(BIVN) – The National Weather Service recently published its September Drought Information Statement for Hawaiʻi, showing severe drought conditions remain in place for a swath of leeward lands on the Big Island.
The statement notes that an increase in trade wind rainfall over the past six weeks has helped remove dryness along the windward slopes of the Big Island. Windward areas of all four counties in the state are drought-free. The Kona slopes region on Hawaiʻi island, has been able to avoid drought conditions over the past several months, due in part to its summer wet season.
From the statement’s “Summary of Impacts” for Hawaiʻi County:
A rancher operating in the South Point area reported deteriorating pasture conditions. The portion of the South Kohala District burned by the record-breaking brush fire in late July and early August has not been able to recover due to the lack of rain. The lack of grasses in the area is resulting in substantial top soil erosion due to periodic strong winds. Satellite-based vegetation health data also showed deteriorating rangeland conditions in the Humuʻula Saddle region of the island.
The Hawaiʻi Department of Land and Natural Resources recently shared video, examining the community effort in fighting the Mana Road fire, one of the largest wildland fires in recorded Hawai‘i history. In late July and early August, it scorched more than 42,000 acres of mostly grassland above Waimea and largely on the Parker Ranch.
“Over here on the west side of Hawai’i, we have a lot of what they call flashy fuels or grasslands that may have been forest years ago,” said Steve Bergfield, the Hawaiʻi DLNR Division of Forestry and Wildlife Hawaii Island Branch Manager. “But over time, they been converted to two grasslands. And if we’re in a saddle area, which Waimea is a saddle between Kohala mountain and Mauna Kea, it funnels the winds through those areas and the fire can move extremely quickly and it’ll spot ahead of itself making it move even faster.”
“What we want to do in the future is have better management when we start running into these large fires,” said Hawaiʻi Fire Department Chief Kazuo Todd. “We’re very used to dealing with several thousand-acre fires and working together very well for those. A 40,000-acre fire is not a several thousand-acre fire. It is vastly different. The Mana Road fire spanned over 62 and a half square miles. It’s about the size of 10% of the island of O‘ahu. When you have that many units spread over that much area, the ability to just know where your units are and what they’re doing is hindered. We did encounter a lot of difficulties on this fire…just in terms of radio communications or how are we going to manage the traffic? There were 27 dozers on scene at one point. How do we communicate with all the dozer operators? We’ve got to plan for these kinds of events, as something that becomes more normal.”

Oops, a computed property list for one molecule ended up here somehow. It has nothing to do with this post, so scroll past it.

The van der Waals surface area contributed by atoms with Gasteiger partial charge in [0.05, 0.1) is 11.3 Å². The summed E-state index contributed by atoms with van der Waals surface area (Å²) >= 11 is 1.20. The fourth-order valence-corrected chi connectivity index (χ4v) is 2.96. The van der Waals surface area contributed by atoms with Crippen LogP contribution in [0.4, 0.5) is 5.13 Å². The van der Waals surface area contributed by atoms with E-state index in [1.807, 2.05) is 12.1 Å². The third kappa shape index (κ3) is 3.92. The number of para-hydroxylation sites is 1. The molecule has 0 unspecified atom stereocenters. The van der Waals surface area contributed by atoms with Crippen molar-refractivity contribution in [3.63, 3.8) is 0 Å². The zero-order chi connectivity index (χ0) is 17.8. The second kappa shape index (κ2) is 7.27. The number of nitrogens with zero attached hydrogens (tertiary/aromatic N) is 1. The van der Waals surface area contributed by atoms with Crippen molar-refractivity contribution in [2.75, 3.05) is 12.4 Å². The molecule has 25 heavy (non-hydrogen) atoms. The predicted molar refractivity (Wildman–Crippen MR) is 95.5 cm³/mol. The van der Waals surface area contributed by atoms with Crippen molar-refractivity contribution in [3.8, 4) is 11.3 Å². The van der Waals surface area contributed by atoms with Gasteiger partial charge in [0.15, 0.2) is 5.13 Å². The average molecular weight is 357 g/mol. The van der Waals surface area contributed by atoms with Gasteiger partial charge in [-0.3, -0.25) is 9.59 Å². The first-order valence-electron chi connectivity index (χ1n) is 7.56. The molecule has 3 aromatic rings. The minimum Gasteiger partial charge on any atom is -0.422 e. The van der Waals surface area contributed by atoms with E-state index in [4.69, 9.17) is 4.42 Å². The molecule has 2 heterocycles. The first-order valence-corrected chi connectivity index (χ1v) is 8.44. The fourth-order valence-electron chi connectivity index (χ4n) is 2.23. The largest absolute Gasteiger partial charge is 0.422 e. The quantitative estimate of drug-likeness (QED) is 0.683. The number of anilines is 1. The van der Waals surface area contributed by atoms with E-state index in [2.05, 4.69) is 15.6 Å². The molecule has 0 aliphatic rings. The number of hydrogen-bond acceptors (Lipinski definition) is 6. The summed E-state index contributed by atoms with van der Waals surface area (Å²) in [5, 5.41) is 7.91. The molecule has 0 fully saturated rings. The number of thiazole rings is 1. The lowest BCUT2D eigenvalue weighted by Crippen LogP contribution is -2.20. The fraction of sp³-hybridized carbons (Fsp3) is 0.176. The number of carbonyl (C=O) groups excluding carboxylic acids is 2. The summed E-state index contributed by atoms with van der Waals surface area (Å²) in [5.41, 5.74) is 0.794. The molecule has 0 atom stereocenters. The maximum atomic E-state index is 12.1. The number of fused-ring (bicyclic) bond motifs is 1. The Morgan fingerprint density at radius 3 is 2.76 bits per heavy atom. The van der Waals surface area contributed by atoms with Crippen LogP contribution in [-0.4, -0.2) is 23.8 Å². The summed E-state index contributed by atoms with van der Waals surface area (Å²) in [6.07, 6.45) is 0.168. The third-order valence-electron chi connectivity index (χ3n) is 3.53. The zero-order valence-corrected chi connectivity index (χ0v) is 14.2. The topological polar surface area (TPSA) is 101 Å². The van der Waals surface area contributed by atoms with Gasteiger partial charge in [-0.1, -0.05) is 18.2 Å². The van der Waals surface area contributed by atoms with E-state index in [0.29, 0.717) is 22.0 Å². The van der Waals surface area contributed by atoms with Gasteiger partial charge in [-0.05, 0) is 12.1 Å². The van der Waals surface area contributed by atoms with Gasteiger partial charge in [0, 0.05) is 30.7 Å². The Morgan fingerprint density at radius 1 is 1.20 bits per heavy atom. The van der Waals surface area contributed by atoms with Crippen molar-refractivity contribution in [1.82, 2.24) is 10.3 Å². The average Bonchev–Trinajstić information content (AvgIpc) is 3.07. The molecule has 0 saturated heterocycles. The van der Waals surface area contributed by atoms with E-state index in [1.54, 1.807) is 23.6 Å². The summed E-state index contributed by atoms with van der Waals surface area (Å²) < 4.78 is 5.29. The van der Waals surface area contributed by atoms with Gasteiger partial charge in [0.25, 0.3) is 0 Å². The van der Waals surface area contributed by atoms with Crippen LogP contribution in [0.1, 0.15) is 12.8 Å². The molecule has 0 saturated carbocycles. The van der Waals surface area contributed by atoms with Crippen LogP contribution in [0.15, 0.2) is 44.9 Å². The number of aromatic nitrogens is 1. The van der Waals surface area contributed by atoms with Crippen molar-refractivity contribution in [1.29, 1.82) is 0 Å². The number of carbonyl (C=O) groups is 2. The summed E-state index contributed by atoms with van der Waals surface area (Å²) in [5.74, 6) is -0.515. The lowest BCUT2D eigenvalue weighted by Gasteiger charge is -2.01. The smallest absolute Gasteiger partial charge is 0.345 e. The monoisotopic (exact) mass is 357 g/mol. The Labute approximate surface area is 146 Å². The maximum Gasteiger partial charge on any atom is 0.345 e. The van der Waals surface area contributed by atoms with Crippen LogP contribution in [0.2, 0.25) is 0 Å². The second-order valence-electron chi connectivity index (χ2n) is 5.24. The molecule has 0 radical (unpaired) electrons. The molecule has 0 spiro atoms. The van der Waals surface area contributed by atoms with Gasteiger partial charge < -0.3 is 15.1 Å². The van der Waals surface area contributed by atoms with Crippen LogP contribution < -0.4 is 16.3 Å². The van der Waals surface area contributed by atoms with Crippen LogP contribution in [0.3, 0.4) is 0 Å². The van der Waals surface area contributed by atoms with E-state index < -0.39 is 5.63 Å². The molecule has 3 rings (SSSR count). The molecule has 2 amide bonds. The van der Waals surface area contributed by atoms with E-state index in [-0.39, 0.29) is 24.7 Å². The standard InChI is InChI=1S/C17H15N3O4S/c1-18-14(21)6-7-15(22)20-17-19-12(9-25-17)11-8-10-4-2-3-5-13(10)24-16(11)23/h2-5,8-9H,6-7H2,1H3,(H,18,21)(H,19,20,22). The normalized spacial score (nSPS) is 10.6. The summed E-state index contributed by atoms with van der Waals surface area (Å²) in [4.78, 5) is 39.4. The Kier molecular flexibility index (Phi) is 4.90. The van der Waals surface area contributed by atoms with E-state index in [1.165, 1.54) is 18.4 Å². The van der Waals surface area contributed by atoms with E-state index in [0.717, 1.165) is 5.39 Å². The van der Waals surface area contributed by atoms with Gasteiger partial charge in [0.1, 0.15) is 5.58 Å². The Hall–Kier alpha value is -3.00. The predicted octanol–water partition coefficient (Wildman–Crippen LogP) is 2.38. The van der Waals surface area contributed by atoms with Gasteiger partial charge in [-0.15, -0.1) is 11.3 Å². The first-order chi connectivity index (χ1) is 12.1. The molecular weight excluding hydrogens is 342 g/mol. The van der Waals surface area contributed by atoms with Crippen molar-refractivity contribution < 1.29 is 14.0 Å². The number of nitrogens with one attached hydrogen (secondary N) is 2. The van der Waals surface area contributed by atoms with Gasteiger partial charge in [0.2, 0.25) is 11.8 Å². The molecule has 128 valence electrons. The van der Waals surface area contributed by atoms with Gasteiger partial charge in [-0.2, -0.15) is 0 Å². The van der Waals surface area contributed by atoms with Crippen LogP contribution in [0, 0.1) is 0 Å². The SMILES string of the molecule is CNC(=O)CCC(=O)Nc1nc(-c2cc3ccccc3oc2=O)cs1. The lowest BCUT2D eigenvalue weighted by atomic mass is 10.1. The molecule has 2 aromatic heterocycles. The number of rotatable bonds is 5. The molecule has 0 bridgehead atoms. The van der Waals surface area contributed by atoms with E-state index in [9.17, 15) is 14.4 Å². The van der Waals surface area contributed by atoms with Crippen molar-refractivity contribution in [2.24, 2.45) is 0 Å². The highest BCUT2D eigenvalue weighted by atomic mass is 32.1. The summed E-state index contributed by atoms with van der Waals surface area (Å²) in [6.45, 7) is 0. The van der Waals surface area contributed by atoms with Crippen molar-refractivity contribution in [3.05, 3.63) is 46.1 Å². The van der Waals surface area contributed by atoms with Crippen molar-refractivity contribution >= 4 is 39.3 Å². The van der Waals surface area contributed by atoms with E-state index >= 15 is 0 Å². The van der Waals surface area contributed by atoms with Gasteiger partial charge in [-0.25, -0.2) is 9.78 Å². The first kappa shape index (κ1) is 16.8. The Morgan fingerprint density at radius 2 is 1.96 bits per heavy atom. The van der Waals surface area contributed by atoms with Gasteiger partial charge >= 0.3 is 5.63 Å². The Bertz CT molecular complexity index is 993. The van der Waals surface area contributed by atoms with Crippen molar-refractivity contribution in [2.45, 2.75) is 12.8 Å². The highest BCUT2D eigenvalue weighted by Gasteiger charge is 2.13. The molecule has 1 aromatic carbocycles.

On June 28, Hawaii County was declared to be a natural disaster area due to drought by the U.S. Department of Agriculture, allowing farm operators in the county to be eligible for certain assistance from the Farm Service Agency.
According to the NOAA Climate Prediction Center, with the exception of the Kona slopes of the Big Island, leeward areas of the state are expected to have a continuation of drought conditions into mid-fall 2021 due to the probabilities favoring below normal rainfall. Windward areas may have sufficient rainfall to mitigate the development of significant drought conditions.